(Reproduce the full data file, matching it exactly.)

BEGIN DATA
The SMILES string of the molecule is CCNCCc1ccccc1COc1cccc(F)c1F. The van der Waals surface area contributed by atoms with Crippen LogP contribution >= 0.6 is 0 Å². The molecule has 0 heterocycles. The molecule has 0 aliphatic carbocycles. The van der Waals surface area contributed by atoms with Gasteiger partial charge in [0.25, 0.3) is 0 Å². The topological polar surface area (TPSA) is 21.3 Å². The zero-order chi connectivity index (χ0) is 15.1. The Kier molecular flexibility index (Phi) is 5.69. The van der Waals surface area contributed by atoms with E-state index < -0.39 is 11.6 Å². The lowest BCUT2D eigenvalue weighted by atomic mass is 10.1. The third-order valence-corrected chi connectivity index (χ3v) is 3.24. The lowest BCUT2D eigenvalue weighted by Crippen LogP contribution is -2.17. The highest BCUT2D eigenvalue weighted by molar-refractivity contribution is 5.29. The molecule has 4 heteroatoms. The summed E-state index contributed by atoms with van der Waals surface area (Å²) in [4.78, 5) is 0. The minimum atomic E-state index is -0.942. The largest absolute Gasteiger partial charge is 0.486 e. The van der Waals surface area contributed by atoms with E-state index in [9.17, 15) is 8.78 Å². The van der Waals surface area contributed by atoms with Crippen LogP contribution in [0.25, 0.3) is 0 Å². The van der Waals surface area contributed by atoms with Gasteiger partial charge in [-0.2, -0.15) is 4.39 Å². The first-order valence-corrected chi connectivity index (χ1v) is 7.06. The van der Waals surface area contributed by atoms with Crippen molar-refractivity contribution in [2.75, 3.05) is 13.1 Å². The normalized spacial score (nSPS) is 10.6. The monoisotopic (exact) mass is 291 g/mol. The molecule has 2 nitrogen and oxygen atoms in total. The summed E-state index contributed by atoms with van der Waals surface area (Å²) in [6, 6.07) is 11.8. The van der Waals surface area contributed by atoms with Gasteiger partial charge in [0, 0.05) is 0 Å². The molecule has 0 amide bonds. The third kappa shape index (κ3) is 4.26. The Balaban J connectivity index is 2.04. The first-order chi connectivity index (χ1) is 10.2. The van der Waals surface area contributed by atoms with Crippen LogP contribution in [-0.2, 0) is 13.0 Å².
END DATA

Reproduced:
The SMILES string of the molecule is CCNCCc1ccccc1COc1cccc(F)c1F. The van der Waals surface area contributed by atoms with Crippen LogP contribution >= 0.6 is 0 Å². The molecule has 0 heterocycles. The molecule has 0 aliphatic carbocycles. The van der Waals surface area contributed by atoms with Gasteiger partial charge in [0.25, 0.3) is 0 Å². The topological polar surface area (TPSA) is 21.3 Å². The zero-order chi connectivity index (χ0) is 15.1. The Kier molecular flexibility index (Phi) is 5.69. The van der Waals surface area contributed by atoms with E-state index < -0.39 is 11.6 Å². The lowest BCUT2D eigenvalue weighted by atomic mass is 10.1. The third-order valence-corrected chi connectivity index (χ3v) is 3.24. The lowest BCUT2D eigenvalue weighted by Crippen LogP contribution is -2.17. The highest BCUT2D eigenvalue weighted by molar-refractivity contribution is 5.29. The molecule has 4 heteroatoms. The summed E-state index contributed by atoms with van der Waals surface area (Å²) in [4.78, 5) is 0. The minimum atomic E-state index is -0.942. The largest absolute Gasteiger partial charge is 0.486 e. The van der Waals surface area contributed by atoms with E-state index in [9.17, 15) is 8.78 Å². The van der Waals surface area contributed by atoms with Crippen LogP contribution in [0.25, 0.3) is 0 Å². The van der Waals surface area contributed by atoms with Gasteiger partial charge in [-0.2, -0.15) is 4.39 Å². The first-order valence-corrected chi connectivity index (χ1v) is 7.06. The van der Waals surface area contributed by atoms with Crippen molar-refractivity contribution in [2.75, 3.05) is 13.1 Å². The normalized spacial score (nSPS) is 10.6. The monoisotopic (exact) mass is 291 g/mol. The molecule has 2 nitrogen and oxygen atoms in total. The summed E-state index contributed by atoms with van der Waals surface area (Å²) in [6, 6.07) is 11.8. The van der Waals surface area contributed by atoms with Gasteiger partial charge in [0, 0.05) is 0 Å². The molecule has 0 amide bonds. The third kappa shape index (κ3) is 4.26. The Balaban J connectivity index is 2.04. The first-order chi connectivity index (χ1) is 10.2. The van der Waals surface area contributed by atoms with Crippen LogP contribution in [-0.2, 0) is 13.0 Å².